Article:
The attack on Abu Ghurayb -- the latest in a series of violent acts aimed at the prison -- killed some 22 inmates and injured dozens more. Abu Ghurayb is reportedly the country's largest prison, holding some 4,500 inmates.
It wasn't immediately clear who carried out the attack or what the motive was. U.S. officials have speculated the attackers may be hoping to spring a prison break or to provoke a riot.
In the aftermath of the attack, Iraqi politicians and nongovernmental organizations are urging the U.S.-led coalition to be more open about the prisoner situation.
Mahmud Uthman, an independent Kurdish member of the Iraqi Governing Council, told RFE/RL the council is concerned about the fate of those detained.
The exact number of Iraqis who are incarcerated is not clear. The coalition press office this week told RFE/RL that about 7,500 Iraqis are being held. A spokeswoman said most of the prisoners are believed to pose a security threat. But she also said 100 or so are common criminals.
Joe Stork is the advocacy director at Human Rights Watch's Middle East and North African Program. He said the United States, as the occupying power in Iraq, does have the right under the Geneva Convention to detain people. But, he says, the detainees must be charged with a crime or have their cases promptly reviewed.
"There does have to be some sort of review mechanism to determine that, in fact, they are a threat to security and this has to be reviewed on a regular basis. The [Geneva] convention suggests every six months, and we don't know frankly if this is happening or not," Stork said.
Stork said Human Rights Watch was unable to get information about the reviews and has not been informed about the number of detainees. He says earlier this year, February, his organization requested information from U.S. Defense Secretary Donald Rumsfeld, but got no response.
The spokeswoman for the U.S.-led coalition said about 300 prisoners so far have been released. She said to win release prisoners have to first renounce violence and then have the support of a prominent tribal or religious leader. She said each case is looked at separately but the timetable is still uncertain.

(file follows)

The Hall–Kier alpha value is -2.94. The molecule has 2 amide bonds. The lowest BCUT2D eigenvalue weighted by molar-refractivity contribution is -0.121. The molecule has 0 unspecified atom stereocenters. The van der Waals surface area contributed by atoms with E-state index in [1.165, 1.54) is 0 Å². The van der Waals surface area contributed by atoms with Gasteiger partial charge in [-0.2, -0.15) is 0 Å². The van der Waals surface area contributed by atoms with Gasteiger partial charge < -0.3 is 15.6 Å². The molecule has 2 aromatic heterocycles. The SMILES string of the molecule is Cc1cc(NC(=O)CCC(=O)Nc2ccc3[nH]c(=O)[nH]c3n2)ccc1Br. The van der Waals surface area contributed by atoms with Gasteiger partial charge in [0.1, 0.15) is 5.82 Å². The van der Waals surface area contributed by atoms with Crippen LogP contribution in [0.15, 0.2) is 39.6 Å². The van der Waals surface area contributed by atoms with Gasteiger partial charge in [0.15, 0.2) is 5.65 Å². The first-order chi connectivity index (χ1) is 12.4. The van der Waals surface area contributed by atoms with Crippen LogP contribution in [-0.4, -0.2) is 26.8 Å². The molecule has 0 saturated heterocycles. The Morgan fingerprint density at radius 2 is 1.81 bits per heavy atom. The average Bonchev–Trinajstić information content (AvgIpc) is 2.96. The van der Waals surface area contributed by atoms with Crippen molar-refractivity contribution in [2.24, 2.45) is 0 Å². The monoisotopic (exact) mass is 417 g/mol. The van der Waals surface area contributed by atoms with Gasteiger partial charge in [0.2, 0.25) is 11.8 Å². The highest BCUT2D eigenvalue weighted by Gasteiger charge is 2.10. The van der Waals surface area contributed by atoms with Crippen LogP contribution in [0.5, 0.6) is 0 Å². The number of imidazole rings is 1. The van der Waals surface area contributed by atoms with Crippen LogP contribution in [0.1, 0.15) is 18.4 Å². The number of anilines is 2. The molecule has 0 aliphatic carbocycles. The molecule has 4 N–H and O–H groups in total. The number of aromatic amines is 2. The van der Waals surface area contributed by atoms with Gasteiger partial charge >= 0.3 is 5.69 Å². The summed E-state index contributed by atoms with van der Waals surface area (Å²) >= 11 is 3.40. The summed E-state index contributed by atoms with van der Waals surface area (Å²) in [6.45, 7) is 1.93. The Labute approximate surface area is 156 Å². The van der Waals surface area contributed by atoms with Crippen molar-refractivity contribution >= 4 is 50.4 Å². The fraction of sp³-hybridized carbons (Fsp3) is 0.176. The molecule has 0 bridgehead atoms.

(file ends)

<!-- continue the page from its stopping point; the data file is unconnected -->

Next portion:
Hiwa Osman is a coordinating editor with the Institute of War and Peace Reporting in Baghdad. He said the situation is more complicated than it looks. Osman said there are several categories of prisoners being kept in the coalition prisons.
"I would divide them into three groups,” Osman said. One is “the ordinary criminals, who are hardly getting caught because they are organized in criminal gangs and all that.” He says there are also those “who have carried out some acts, who were caught in some acts of sabotage and attacks against coalition and the Iraqi forces."
Osman said a third group consists of people detained by accident because they happened to be at the site of an attack and were picked up as suspects.
He added that the U.S. policy appears to be simply to jail and release -- and that this is having a negative influence on Iraqis. He said once an Iraqi national has been a prisoner, his attitude against the coalition hardens. He added that Iraqis arrested for resisting the United States are usually not given the status of prisoner of war.
On the other hand, he said there is a need for cracking down on rising criminality. He pointed out that in October 2002, former Iraqi leader Saddam Hussein released nearly 150,000 prisoners -- including many dangerous felons.
Osman said these people are able to operate relatively freely amid the generally lawless atmosphere. Iraqi police officers say ordinary criminals are more frequently released than those suspected of being part of the armed resistance.
(Frank Csongos from RFE/RL’s Washington Bureau contributed to this story.)